Tumor-infiltrating lymphocytes and their role in breast carcinoma
Infiltration of T lymphocyte cells in tumor tissue is a good prognosis in cancer patients. The infiltrating lymphocyte
(TIL) tumor is the phenotype of CD4+ T lymphocytes and CD8+ T lymphocytes that infiltrate tumors. TIL can have a
beneficial effect as well as a detrimental effect on breast carcinoma. There are three subtypes of T lymphocytes that
infiltrate tumors which are T-helper (Th), T-citotoxic (Tc) and T-regulators (Treg). The role of Th lymphocytes in tumor
immunity can be divided into three phases, that are the initial induction phase, the phase maintaining the Tc response
as an effector and the memory formation phase. Th lymphocytes will secrete cytokines that can stimulate tumor cells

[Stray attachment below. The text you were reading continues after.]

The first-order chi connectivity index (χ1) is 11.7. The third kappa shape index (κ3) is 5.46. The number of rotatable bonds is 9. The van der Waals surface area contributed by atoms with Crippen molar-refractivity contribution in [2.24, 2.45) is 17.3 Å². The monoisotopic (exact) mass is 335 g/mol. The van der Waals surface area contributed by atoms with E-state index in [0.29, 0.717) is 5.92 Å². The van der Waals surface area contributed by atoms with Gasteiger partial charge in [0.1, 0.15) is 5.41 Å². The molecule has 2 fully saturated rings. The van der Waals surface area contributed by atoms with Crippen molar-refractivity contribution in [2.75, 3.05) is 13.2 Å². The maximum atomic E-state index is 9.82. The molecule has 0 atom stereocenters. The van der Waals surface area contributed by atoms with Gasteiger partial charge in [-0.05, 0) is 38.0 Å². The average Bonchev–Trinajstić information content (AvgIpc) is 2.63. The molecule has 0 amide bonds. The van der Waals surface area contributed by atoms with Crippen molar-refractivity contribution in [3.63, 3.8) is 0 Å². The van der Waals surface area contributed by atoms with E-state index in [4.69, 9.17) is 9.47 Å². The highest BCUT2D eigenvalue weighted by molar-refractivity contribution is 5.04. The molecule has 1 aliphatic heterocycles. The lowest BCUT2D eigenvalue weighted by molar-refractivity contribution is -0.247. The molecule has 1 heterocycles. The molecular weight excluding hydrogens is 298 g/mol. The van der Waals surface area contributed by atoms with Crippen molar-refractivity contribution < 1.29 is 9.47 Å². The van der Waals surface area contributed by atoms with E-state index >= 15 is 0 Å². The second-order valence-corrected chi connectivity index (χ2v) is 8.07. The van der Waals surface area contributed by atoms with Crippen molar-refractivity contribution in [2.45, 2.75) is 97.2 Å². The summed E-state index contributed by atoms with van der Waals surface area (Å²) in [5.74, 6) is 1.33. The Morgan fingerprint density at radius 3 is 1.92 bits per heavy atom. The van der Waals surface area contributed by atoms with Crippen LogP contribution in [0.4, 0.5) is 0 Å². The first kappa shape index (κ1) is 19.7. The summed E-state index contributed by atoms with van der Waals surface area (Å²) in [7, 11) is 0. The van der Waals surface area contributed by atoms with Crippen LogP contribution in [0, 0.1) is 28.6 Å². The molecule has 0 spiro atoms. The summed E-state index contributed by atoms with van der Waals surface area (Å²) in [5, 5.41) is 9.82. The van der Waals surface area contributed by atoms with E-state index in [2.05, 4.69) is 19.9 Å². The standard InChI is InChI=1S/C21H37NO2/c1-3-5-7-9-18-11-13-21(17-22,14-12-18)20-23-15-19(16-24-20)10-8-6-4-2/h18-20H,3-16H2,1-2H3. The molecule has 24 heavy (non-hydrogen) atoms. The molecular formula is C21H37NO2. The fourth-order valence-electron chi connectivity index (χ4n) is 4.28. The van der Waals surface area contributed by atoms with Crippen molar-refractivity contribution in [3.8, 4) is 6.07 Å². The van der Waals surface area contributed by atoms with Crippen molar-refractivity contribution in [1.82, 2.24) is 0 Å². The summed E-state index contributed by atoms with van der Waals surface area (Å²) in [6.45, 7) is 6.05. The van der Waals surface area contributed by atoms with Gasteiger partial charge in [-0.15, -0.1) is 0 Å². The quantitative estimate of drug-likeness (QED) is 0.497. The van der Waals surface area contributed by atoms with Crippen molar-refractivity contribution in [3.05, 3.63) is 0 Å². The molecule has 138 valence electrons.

to increase the expression of MHC class I molecules, so that it will further optimize the function of Tc lymphocytic
cytotoxicity which has the most dominant role in cytolytic tumor cells. Treg lymphocytes effectively suppress
antitumor responses from Tc lymphocytes and other immune cells so that they can facilitate tumor development. In
breast carcinoma, Treg lymphocytes have a different influence on each of the cancer subtypes.
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